Rack is the Co-Founder of Beyond Civility and the retired Chief Circuit Mediator at the United States Court of Appeals for the Sixth Circuit
What could be more enjoyable than a stimulating evening of meaningful conversation with good friends…friends who think as you do, that is.
I recently attended a dinner party with a congenial group of mostly intellectual liberals following a play that presented complex tension between an Evangelical Christian woman seeking custody of an infant child and a presumably non-believing social worker whose job it was to place the child. The social worker questioned the judgment of the Christian for her irrational belief in the Rapture, and the Christian challenged the social worker for her anti-Christian bias.
Thinking I knew that a couple in the group were practicing Catholics, I worried throughout the conversation that it would drift into unguarded criticism of the Christian woman’s beliefs as laughable, that the tone would become insensitive and disrespectful, everyone assuming that everyone else in the group felt the same way. My concern for the couple’s feelings led me to comment on the fairness of the play’s presentation of both points of view, and to avoid saying anything that might trigger even momentary thoughtless stereotyping or disrespect for the Christian character.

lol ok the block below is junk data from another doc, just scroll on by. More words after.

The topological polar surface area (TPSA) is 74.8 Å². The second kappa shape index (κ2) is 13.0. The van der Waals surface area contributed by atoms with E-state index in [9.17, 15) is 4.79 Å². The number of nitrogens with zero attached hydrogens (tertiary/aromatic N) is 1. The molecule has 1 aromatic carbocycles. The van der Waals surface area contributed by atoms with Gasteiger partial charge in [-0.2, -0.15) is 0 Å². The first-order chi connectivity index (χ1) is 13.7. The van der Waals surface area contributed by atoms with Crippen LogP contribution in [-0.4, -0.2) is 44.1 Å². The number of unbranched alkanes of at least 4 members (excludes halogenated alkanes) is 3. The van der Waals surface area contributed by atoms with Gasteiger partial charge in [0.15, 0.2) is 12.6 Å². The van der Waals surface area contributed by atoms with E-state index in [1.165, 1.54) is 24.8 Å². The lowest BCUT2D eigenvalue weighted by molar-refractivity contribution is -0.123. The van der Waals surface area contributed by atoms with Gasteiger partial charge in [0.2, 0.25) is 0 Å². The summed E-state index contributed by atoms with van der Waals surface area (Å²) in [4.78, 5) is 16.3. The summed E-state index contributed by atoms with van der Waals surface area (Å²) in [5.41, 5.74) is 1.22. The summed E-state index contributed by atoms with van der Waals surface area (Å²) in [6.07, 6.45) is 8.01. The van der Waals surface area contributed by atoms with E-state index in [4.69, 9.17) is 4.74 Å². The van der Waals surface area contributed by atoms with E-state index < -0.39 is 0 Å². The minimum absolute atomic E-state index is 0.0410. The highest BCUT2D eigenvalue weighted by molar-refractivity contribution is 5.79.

We all have attitudes and opinions, some well considered, some maybe not so much. When expressed among like-minded friends, they bring us affirmation and comfort. But when voiced without scrutiny or caution, they can function like implicit biases, causing pain and division.
We’ll never censor all our opinions before expressing them. But imagining there’s someone in the room who holds the opposite view, a friend whose feelings we care about, might help.